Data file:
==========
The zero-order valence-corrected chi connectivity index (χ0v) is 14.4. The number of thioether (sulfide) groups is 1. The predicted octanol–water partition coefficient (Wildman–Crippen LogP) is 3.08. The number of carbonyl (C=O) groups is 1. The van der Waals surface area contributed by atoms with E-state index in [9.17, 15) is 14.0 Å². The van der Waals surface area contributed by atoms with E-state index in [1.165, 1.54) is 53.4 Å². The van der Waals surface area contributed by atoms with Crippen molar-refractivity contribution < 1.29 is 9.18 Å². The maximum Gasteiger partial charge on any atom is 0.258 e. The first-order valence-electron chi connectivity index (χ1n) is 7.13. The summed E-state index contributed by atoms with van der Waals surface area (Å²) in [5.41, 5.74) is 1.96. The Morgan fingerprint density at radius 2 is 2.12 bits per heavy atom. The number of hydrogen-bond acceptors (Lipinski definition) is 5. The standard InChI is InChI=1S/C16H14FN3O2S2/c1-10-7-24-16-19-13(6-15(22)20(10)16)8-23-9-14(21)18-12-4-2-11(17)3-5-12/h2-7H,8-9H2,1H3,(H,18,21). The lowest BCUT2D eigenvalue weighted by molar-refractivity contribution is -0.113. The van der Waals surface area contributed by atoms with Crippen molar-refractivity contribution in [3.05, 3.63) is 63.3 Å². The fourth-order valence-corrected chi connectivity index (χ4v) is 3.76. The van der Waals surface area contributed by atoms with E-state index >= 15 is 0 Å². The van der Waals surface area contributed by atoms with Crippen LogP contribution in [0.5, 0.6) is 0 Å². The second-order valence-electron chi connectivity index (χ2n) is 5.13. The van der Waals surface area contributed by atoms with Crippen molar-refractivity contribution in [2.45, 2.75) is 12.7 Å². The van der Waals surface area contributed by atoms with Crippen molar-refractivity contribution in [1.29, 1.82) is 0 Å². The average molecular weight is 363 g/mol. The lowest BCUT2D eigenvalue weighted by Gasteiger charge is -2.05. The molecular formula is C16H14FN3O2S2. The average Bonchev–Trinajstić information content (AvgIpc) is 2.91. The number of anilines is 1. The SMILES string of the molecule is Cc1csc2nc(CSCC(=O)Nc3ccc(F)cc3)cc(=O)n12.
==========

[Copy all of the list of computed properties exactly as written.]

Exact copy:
The zero-order valence-corrected chi connectivity index (χ0v) is 14.4. The number of thioether (sulfide) groups is 1. The predicted octanol–water partition coefficient (Wildman–Crippen LogP) is 3.08. The number of carbonyl (C=O) groups is 1. The van der Waals surface area contributed by atoms with E-state index in [9.17, 15) is 14.0 Å². The van der Waals surface area contributed by atoms with E-state index in [1.165, 1.54) is 53.4 Å². The van der Waals surface area contributed by atoms with Crippen molar-refractivity contribution < 1.29 is 9.18 Å². The maximum Gasteiger partial charge on any atom is 0.258 e. The first-order valence-electron chi connectivity index (χ1n) is 7.13. The summed E-state index contributed by atoms with van der Waals surface area (Å²) in [5.41, 5.74) is 1.96. The Morgan fingerprint density at radius 2 is 2.12 bits per heavy atom. The number of hydrogen-bond acceptors (Lipinski definition) is 5. The standard InChI is InChI=1S/C16H14FN3O2S2/c1-10-7-24-16-19-13(6-15(22)20(10)16)8-23-9-14(21)18-12-4-2-11(17)3-5-12/h2-7H,8-9H2,1H3,(H,18,21). The lowest BCUT2D eigenvalue weighted by molar-refractivity contribution is -0.113. The van der Waals surface area contributed by atoms with Crippen molar-refractivity contribution in [3.05, 3.63) is 63.3 Å². The fourth-order valence-corrected chi connectivity index (χ4v) is 3.76. The van der Waals surface area contributed by atoms with E-state index >= 15 is 0 Å². The van der Waals surface area contributed by atoms with Crippen LogP contribution in [0.5, 0.6) is 0 Å². The second-order valence-electron chi connectivity index (χ2n) is 5.13. The van der Waals surface area contributed by atoms with Crippen molar-refractivity contribution in [2.45, 2.75) is 12.7 Å². The van der Waals surface area contributed by atoms with Crippen molar-refractivity contribution in [1.29, 1.82) is 0 Å². The average molecular weight is 363 g/mol. The lowest BCUT2D eigenvalue weighted by Gasteiger charge is -2.05. The molecular formula is C16H14FN3O2S2. The average Bonchev–Trinajstić information content (AvgIpc) is 2.91. The number of anilines is 1. The SMILES string of the molecule is Cc1csc2nc(CSCC(=O)Nc3ccc(F)cc3)cc(=O)n12.